The local economy has been adversely impacted by the seismic level alterations to land and development related laws that have reversed the gains of the land reforms and agrarian reforms of the 1950s and 70s respectively – which protected the individual’s right to their land holdings. The bid to woo investments by big business houses including in real estate has edged out the local investors, who are unable to compete.
Power generation projects owned by J&K government, minor minerals and precious mineral mines have been nationalised and transferred to central pool controlled by the Central government facilitating easy transfer of rights to non-J&K residents. New taxes include property taxes on rural and urban properties besides re-imposition of irrigation taxes are aimed at dis-empowering the people of J&K.
Besides huge tracts of state land and forest lands, apart from allowing conversion of agricultural lands, are being offered to big business lobbies from outside and state’s institutions at throw away prices, thus depriving locals of their resources and their land holdings, often with deleterious impact on the environment in this fragile Himalayan region.
Unfortunately, but deliberately so, these daily realities rarely make it to the public domain because all voices have been choked. Anyone, including media-persons, or socio-political activists or lawyers, critical of the Indian Government’s policies and actions, are targeted, intimidated and even jailed for raising their voices.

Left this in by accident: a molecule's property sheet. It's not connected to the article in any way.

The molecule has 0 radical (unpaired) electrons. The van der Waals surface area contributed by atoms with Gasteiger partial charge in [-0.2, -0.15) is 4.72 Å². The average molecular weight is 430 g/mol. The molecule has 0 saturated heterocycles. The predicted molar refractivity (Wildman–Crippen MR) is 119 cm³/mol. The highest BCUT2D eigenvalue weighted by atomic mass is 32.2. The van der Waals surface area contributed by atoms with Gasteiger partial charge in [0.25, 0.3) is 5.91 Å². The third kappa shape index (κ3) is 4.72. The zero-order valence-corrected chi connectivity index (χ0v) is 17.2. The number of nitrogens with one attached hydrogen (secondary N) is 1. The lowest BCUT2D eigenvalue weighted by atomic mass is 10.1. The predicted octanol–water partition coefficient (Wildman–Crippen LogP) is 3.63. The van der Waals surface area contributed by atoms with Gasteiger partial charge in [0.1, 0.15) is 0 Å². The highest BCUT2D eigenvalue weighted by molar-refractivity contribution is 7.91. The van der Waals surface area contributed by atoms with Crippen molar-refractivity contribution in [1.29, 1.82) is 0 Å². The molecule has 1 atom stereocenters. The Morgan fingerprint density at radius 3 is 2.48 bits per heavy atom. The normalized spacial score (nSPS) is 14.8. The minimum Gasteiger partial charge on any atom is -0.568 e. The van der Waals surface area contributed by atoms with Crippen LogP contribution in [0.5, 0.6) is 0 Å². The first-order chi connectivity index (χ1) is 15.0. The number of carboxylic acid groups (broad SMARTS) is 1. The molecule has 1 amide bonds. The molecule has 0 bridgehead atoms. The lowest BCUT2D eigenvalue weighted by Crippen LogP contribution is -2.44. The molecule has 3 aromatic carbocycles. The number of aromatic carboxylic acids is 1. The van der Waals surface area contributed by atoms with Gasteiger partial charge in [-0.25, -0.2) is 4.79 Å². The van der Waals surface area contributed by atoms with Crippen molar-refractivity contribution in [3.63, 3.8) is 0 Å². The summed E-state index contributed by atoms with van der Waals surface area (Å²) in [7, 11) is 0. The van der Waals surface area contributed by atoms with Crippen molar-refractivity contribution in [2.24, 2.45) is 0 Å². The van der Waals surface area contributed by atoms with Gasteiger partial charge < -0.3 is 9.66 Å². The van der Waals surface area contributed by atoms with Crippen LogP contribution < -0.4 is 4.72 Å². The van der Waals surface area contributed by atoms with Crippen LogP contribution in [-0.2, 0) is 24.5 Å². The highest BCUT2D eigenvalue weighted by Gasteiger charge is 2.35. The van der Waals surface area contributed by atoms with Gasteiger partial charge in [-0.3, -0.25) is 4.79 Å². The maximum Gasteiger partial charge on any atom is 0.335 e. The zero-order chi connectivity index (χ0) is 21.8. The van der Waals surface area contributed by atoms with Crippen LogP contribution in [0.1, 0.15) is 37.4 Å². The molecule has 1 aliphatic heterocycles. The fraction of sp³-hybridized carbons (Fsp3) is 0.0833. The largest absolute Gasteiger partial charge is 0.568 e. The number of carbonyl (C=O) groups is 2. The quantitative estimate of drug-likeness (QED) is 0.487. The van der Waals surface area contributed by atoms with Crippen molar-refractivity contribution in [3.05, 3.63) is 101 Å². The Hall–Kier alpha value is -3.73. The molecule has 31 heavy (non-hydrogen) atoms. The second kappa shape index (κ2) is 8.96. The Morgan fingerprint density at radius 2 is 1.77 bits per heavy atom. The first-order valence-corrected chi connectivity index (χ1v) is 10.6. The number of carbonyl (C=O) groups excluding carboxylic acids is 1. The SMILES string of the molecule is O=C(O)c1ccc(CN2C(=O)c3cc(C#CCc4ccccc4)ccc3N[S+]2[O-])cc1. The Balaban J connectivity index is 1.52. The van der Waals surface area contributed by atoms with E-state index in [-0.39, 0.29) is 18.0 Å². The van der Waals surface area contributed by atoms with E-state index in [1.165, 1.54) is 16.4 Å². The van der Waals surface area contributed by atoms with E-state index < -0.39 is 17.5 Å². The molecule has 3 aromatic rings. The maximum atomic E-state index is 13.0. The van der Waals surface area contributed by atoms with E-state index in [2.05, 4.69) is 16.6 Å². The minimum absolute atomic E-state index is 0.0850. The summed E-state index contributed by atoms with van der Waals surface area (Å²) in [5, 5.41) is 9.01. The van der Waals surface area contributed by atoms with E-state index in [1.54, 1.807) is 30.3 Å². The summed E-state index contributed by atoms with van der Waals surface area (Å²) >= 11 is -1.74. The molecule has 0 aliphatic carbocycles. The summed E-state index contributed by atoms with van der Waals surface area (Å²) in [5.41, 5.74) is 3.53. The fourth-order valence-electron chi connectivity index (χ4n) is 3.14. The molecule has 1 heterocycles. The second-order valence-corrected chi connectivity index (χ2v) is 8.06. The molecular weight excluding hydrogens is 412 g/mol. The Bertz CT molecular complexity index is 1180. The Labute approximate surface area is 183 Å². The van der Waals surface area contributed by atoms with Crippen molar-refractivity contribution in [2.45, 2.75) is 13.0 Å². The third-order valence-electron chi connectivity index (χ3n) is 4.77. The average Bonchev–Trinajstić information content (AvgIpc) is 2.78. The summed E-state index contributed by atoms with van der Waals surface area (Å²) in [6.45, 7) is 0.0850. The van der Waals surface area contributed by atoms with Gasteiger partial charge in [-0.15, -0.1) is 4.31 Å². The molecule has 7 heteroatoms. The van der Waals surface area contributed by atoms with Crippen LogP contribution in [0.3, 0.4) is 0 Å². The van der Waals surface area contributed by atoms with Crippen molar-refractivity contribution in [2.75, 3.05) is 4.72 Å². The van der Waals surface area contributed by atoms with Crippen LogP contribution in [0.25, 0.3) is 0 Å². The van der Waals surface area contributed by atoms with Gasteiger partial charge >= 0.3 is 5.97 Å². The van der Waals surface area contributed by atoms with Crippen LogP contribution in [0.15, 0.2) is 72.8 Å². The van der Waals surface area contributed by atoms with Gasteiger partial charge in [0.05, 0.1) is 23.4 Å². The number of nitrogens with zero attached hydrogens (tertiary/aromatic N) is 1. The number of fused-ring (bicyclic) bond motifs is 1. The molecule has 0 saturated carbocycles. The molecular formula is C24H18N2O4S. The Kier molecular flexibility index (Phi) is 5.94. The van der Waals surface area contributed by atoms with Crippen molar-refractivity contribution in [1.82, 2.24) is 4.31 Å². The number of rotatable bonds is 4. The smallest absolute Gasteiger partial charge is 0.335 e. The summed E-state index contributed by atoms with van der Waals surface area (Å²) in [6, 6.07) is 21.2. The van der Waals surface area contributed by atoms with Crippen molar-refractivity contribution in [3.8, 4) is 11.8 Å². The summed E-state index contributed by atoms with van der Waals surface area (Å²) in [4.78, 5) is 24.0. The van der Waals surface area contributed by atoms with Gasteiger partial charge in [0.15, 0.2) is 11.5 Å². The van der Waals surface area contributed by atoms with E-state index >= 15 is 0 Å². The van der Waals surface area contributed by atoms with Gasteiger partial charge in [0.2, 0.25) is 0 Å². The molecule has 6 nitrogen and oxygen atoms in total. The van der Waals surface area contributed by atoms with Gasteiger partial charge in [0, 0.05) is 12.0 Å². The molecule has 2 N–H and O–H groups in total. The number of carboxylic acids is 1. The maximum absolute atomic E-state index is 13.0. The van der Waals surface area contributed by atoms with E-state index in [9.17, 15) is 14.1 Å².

The media has been virtually silenced by choking the revenue of local newspapers writing critically, issuing police summons to journalists reporting fairly and professionally, by eliminating all spaces of solidarity like the shutting down of the Kashmir Press Club in January 2022 and by introducing a draconian Media Policy in 2022, which empowers an official to arbitrarily decide what is anti-national or fake news.
Politically, the state has been demoted to a union territory, no elections have been held and a delimitation of assembly constituencies has been done in a way that overlooks public convenience, demography and geography but offers a clear advantage to BJP.
All opposition voices have been silenced with state’s institutions like Enforcement Directorate and Anti-Corruption Bureau framing cases against political leaders and others who dare to speak out. The fact remains that Indian Government is administering Jammu & Kashmir as an occupied territory, where democracy and elections have become collateral damage.
While the entire situation defies the claims of normalcy being made and are in contravention of Indian democracy and international humanitarian laws, a serious crisis is emerging with excessive levels of frustration and desperation pushing young men towards the gun and religious radicalization.
This, in consonance with the external factors, of the worsening situation – both the western (India-Pakistan borders and the continuing ceasefire violations) and the northern frontiers (Chinese incursions into Ladakh) of the country warn us of the impending dangers to the security and peace of not just Jammu and Kashmir but entire South Asian.
In light of these facts, it is important that the Indian government undertakes a course correction by doing some serious (and honest) introspection about the negative impacts of its actions on the people, the ecology and the socio-cultural fabric of the region. Denial of the conflict and crisis will no longer help in negating the reality of the aggravation of the problem.”